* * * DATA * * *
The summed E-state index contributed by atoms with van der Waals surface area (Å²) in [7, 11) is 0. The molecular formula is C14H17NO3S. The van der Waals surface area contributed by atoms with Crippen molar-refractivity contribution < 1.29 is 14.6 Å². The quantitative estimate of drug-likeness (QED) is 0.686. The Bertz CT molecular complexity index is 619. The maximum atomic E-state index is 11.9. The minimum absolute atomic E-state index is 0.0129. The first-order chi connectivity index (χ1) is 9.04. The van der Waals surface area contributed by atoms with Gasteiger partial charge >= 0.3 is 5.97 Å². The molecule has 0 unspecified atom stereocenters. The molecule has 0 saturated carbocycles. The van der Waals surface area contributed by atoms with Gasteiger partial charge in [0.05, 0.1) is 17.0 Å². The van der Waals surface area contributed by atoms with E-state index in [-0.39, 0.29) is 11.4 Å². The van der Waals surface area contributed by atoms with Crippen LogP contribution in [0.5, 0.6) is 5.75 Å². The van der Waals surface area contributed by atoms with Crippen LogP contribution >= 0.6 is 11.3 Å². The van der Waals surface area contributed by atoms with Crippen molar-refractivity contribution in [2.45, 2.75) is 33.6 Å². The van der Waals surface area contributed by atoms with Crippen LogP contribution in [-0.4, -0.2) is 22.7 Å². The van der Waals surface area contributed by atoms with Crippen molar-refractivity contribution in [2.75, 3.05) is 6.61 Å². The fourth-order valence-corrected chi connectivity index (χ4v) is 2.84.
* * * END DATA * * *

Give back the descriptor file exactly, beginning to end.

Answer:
The summed E-state index contributed by atoms with van der Waals surface area (Å²) in [7, 11) is 0. The molecular formula is C14H17NO3S. The van der Waals surface area contributed by atoms with Crippen molar-refractivity contribution < 1.29 is 14.6 Å². The quantitative estimate of drug-likeness (QED) is 0.686. The Bertz CT molecular complexity index is 619. The maximum atomic E-state index is 11.9. The minimum absolute atomic E-state index is 0.0129. The first-order chi connectivity index (χ1) is 9.04. The van der Waals surface area contributed by atoms with Gasteiger partial charge >= 0.3 is 5.97 Å². The molecule has 0 unspecified atom stereocenters. The molecule has 0 saturated carbocycles. The van der Waals surface area contributed by atoms with Gasteiger partial charge in [0.05, 0.1) is 17.0 Å². The van der Waals surface area contributed by atoms with E-state index in [-0.39, 0.29) is 11.4 Å². The van der Waals surface area contributed by atoms with Crippen LogP contribution in [0.5, 0.6) is 5.75 Å². The van der Waals surface area contributed by atoms with Crippen LogP contribution >= 0.6 is 11.3 Å². The van der Waals surface area contributed by atoms with Crippen molar-refractivity contribution in [2.45, 2.75) is 33.6 Å². The van der Waals surface area contributed by atoms with Crippen LogP contribution in [-0.4, -0.2) is 22.7 Å². The van der Waals surface area contributed by atoms with Crippen molar-refractivity contribution in [2.75, 3.05) is 6.61 Å². The fourth-order valence-corrected chi connectivity index (χ4v) is 2.84.